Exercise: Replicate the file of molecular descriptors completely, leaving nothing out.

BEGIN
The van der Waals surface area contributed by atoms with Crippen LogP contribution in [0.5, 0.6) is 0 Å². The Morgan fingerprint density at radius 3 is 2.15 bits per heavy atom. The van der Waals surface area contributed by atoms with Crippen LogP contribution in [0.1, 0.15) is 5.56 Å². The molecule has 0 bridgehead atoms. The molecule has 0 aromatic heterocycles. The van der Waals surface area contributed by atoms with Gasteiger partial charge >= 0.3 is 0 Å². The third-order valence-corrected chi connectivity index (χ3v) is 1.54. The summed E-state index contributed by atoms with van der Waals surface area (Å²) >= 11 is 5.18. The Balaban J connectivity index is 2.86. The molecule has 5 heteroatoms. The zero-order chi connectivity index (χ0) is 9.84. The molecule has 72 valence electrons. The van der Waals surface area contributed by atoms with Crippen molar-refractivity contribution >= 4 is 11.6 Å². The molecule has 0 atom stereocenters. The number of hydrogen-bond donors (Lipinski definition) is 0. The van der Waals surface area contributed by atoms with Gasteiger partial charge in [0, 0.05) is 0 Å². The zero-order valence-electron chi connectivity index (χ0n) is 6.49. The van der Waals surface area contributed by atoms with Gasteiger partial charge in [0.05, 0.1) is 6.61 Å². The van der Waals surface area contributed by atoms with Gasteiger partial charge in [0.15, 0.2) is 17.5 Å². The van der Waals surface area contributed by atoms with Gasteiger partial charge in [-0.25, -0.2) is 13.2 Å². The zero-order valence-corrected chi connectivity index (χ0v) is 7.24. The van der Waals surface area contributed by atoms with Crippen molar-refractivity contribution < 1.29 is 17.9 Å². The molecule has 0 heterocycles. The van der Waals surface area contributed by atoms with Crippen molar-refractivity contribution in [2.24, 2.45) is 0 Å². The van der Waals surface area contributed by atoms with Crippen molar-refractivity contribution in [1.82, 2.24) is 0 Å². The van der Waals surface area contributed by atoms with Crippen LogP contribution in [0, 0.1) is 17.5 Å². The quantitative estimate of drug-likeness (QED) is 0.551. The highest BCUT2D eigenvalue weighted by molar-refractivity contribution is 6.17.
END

The van der Waals surface area contributed by atoms with Crippen LogP contribution in [0.5, 0.6) is 0 Å². The Morgan fingerprint density at radius 3 is 2.15 bits per heavy atom. The van der Waals surface area contributed by atoms with Crippen LogP contribution in [0.1, 0.15) is 5.56 Å². The molecule has 0 bridgehead atoms. The molecule has 0 aromatic heterocycles. The van der Waals surface area contributed by atoms with Gasteiger partial charge >= 0.3 is 0 Å². The third-order valence-corrected chi connectivity index (χ3v) is 1.54. The summed E-state index contributed by atoms with van der Waals surface area (Å²) >= 11 is 5.18. The Balaban J connectivity index is 2.86. The molecule has 5 heteroatoms. The zero-order chi connectivity index (χ0) is 9.84. The molecule has 72 valence electrons. The van der Waals surface area contributed by atoms with Crippen molar-refractivity contribution >= 4 is 11.6 Å². The molecule has 0 atom stereocenters. The number of hydrogen-bond donors (Lipinski definition) is 0. The van der Waals surface area contributed by atoms with Gasteiger partial charge in [0, 0.05) is 0 Å². The zero-order valence-electron chi connectivity index (χ0n) is 6.49. The van der Waals surface area contributed by atoms with Gasteiger partial charge in [0.05, 0.1) is 6.61 Å². The van der Waals surface area contributed by atoms with Gasteiger partial charge in [0.15, 0.2) is 17.5 Å². The van der Waals surface area contributed by atoms with Gasteiger partial charge in [-0.25, -0.2) is 13.2 Å². The zero-order valence-corrected chi connectivity index (χ0v) is 7.24. The van der Waals surface area contributed by atoms with Crippen molar-refractivity contribution < 1.29 is 17.9 Å². The molecule has 0 heterocycles. The van der Waals surface area contributed by atoms with Crippen molar-refractivity contribution in [2.24, 2.45) is 0 Å². The van der Waals surface area contributed by atoms with Crippen molar-refractivity contribution in [1.82, 2.24) is 0 Å². The van der Waals surface area contributed by atoms with Crippen LogP contribution in [0, 0.1) is 17.5 Å². The quantitative estimate of drug-likeness (QED) is 0.551. The highest BCUT2D eigenvalue weighted by molar-refractivity contribution is 6.17.